The Massachusetts Department of Family and Medical Leave clarified that employer and employee contributions for the Paid Family and Medical Leave Act (PFML) will be based on the date wages are paid, not the date services were performed. Therefore, withholding will be required for all checks dated on or after October 1, 2019.
Previously the law required PFML contributions for services performed on or after October 1.
For more on the MA PFML law, click here.
Effective August 2, tips received by Colorado employees are the sole property of the receiving employee unless the employer publishes a notice on menus, table tents, or receipts informing customers that tips are pooled and shared by employees.
Under the previous law, employers could retain a portion of employee tips as long as a notice was posted that tips are the property of the employer. Under the new law, employers have no claim or right to employee tips. The law does allow employers to have mandatory tip pools and to set the allocation method for those pools.
For more information click here.
On August 9, Oregon Governor Kate Brown signed legislation establishing 12 weeks of paid family and medical leave for Oregon workers.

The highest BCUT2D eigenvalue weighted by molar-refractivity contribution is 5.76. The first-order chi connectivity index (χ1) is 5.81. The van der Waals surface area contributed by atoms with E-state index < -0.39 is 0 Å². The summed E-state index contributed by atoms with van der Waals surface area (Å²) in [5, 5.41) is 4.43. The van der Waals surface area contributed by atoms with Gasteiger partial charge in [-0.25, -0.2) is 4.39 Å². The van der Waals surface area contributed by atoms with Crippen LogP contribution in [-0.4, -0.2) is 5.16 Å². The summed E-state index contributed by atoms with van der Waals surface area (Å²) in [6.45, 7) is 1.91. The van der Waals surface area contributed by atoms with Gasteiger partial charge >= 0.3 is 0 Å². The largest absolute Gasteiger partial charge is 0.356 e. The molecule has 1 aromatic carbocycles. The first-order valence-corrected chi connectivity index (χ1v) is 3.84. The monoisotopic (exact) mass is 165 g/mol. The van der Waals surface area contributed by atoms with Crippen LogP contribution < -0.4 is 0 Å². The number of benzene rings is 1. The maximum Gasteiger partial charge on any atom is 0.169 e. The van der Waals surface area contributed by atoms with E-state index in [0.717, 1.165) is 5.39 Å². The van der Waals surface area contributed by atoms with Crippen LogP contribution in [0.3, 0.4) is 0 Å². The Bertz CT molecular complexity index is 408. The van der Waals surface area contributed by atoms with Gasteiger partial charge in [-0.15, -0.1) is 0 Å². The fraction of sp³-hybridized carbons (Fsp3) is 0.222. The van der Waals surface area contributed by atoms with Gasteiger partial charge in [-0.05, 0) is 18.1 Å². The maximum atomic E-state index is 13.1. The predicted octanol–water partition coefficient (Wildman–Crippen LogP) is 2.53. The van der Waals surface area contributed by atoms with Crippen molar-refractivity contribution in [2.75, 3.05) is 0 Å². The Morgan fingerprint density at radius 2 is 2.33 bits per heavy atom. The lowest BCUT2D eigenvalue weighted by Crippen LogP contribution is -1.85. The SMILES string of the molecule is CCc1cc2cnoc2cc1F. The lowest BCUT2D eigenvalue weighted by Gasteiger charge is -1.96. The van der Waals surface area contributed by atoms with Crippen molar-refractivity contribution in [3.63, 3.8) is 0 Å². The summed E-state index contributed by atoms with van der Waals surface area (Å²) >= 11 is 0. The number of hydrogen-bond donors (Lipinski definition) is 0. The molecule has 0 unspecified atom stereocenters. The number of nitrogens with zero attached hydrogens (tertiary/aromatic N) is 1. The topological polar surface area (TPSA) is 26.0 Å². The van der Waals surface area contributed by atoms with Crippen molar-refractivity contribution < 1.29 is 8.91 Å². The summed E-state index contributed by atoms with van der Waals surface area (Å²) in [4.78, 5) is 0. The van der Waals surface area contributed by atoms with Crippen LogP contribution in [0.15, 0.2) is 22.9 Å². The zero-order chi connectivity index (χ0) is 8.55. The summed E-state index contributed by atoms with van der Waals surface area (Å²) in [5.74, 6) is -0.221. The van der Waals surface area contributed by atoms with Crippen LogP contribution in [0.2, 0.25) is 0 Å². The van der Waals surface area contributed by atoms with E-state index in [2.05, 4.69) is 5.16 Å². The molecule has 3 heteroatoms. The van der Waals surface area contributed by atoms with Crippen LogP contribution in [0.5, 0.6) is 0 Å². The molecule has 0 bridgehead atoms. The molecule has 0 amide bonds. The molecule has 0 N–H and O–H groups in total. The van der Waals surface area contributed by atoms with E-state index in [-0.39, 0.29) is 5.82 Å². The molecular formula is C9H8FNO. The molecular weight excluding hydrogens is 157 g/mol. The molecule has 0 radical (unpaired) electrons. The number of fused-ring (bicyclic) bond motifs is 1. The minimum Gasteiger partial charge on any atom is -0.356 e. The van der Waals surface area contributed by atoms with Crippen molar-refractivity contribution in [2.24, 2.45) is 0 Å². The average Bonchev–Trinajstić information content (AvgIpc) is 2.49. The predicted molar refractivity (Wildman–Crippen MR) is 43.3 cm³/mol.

Beginning January 1, 2022, employers with 25 or more employees must begin employer contributions and withholding contributions from employees to fund the paid family and medical leave insurance program. The tax will be capped at 1% of wages up to the Social Security wage base. Employees will pay 60% of the contribution and employers will pay the remaining 40%. Employers with less than 25 employees do not have to contribute.
Eligible employees may begin to request benefits on January 1, 2023 to care for a new child, recover from a serious illness, or for reason related to domestic violence or sexual assault. Employees must earn at least $1,000 a year to be eligible for paid leave.
More information on the administration of the paid family and medical leave program will be issued by September 2021.